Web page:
Sunday, November 20, 2011
Contact: UC Office of the President
Phone: (510) 987-9157
I am appalled by images of University of California students being doused with pepper spray and jabbed with police batons on our campuses.
I intend to do everything in my power as president of this university to protect the rights of our students, faculty and staff to engage in non-violent protest.
Chancellors at the UC Davis and UC Berkeley campuses already have initiated reviews of incidents that occurred on their campuses. I applaud this rapid response and eagerly await the results.
The University of California, however, is a single university with 10 campuses, and the incidents in recent days cry out for a systemwide response.
Therefore I will be taking immediate steps to set that response in motion.
I intend to convene all 10 chancellors, either in person or by telephone, to engage in a full and unfettered discussion about how to ensure proportional law enforcement response to non-violent protest.
To that end, I will be asking the chancellors to forward to me at once all relevant protocols and policies already in place on their individual campuses, as well as those that apply to the engagement of non-campus police agencies through mutual aid agreements.
Further, I already have taken steps to assemble experts and stakeholders to conduct a thorough, far-reaching and urgent assessment of campus police procedures involving use of force, including post-incident review processes.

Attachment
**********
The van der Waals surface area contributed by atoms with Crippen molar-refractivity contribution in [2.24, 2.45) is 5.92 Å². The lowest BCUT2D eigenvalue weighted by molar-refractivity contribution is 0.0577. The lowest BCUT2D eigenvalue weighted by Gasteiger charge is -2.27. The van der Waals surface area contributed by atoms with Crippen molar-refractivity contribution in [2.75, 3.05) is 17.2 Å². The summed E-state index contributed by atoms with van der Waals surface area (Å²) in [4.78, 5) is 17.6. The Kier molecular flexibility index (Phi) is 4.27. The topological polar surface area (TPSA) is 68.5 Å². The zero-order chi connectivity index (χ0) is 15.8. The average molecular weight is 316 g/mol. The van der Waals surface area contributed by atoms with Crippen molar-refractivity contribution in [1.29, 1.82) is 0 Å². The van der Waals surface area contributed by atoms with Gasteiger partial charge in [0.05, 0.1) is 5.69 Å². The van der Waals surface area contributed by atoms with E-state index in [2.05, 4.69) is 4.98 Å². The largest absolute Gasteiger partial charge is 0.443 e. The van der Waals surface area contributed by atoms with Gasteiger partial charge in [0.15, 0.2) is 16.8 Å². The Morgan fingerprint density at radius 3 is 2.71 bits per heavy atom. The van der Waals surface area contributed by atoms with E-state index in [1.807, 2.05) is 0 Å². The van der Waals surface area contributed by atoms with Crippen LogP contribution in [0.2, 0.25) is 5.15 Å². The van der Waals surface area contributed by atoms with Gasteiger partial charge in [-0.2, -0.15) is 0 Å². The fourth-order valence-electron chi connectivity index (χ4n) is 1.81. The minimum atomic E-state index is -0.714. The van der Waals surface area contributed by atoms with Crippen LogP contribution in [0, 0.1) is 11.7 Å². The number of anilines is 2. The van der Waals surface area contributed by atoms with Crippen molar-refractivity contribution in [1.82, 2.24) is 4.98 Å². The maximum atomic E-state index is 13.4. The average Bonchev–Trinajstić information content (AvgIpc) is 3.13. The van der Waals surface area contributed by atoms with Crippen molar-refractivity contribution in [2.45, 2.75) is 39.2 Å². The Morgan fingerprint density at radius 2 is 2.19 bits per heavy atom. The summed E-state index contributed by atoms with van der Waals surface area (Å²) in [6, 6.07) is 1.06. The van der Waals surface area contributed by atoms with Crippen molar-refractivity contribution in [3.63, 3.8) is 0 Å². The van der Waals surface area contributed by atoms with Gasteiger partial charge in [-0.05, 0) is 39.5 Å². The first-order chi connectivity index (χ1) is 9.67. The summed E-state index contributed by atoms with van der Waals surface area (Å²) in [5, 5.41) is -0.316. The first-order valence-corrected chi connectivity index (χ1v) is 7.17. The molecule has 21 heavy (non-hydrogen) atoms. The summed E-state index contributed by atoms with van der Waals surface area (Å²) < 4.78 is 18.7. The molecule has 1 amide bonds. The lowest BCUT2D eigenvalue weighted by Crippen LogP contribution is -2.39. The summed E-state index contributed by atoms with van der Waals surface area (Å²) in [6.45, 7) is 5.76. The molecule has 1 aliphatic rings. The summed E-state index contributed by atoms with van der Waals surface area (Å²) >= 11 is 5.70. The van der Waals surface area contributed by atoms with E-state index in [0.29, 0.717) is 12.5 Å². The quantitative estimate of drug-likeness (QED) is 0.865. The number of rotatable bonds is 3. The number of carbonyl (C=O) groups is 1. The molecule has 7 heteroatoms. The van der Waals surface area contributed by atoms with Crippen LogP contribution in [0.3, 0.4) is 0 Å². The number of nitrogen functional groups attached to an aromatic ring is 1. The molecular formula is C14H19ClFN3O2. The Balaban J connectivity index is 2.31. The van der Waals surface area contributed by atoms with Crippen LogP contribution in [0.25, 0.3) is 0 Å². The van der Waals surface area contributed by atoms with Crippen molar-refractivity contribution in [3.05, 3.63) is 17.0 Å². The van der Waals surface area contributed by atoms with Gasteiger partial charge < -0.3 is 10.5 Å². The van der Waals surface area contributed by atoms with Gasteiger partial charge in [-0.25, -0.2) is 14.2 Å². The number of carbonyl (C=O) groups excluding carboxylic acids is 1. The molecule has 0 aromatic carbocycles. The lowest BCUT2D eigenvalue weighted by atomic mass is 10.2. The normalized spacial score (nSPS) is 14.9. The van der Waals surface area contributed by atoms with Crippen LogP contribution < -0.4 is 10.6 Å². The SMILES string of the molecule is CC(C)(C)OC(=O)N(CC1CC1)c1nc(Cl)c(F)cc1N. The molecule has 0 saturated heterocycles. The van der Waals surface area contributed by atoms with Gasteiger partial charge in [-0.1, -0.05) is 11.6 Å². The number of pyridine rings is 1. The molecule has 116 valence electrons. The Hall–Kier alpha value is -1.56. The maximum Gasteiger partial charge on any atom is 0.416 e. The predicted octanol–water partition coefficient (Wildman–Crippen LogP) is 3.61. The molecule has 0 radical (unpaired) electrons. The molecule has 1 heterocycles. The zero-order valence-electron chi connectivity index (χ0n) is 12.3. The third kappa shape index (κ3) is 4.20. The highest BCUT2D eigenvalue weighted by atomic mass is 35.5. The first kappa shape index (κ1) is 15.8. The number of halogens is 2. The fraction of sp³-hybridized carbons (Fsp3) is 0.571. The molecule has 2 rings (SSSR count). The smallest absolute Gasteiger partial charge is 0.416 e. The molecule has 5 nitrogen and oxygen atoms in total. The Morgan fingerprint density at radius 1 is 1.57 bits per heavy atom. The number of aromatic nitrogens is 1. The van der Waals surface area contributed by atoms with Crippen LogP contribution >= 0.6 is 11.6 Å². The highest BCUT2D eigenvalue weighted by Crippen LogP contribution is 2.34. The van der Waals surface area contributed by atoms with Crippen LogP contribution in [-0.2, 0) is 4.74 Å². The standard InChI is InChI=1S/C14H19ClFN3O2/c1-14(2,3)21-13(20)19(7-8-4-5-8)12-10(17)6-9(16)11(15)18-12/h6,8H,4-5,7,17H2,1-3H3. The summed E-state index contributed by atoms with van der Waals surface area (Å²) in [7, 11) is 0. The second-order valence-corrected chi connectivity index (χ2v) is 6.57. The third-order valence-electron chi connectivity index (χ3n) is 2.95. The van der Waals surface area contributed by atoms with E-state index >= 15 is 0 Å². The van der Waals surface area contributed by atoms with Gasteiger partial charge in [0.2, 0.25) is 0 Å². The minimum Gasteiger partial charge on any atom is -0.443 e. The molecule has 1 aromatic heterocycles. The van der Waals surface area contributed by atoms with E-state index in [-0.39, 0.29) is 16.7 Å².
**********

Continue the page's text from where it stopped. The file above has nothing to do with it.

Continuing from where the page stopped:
My intention is not to micromanage our campus police forces. The sworn officers who serve on our campuses are professionals dedicated to the protection of the UC community.
Nor do I wish to micromanage the chancellors. They are the leaders of our campuses and they have my full trust and confidence.
Nonetheless, the recent incidents make clear the time has come to take strong action to recommit to the ideal of peaceful protest.
As I have said before, free speech is part of the DNA of this university, and non-violent protest has long been central to our history. It is a value we must protect with vigilance. I implore students who wish to demonstrate to do so in a peaceful and lawful fashion. I expect campus authorities to honor that right.
TV report on the Davis aftermath:
mark_yudof Mark G. Yudof
I intend to do everything in my power as President to protect the rights of our students, faculty & staff to engage in non-violent protest.
mark_yudof Mark G. Yudof
I am appalled by images of University of California students being doused with pepper spray and jabbed with police batons on our campuses.
Update 11/21/11: The UC-Davis police chief has been placed on leave:
and there is this about one of the police officers put on leave:
Even as student protests spread across the state this fall - with national attention focused today on the pepper spraying of nonviolent protesters at UC Davis - Gov. Jerry Brown has kept silent...
Note: Those who know California political history will know that Jerry Brown - determined not to be like his father who got blamed for demonstrations at Berkeley - got his start as a public figure being tough on student demonstrations as a member of a community college board.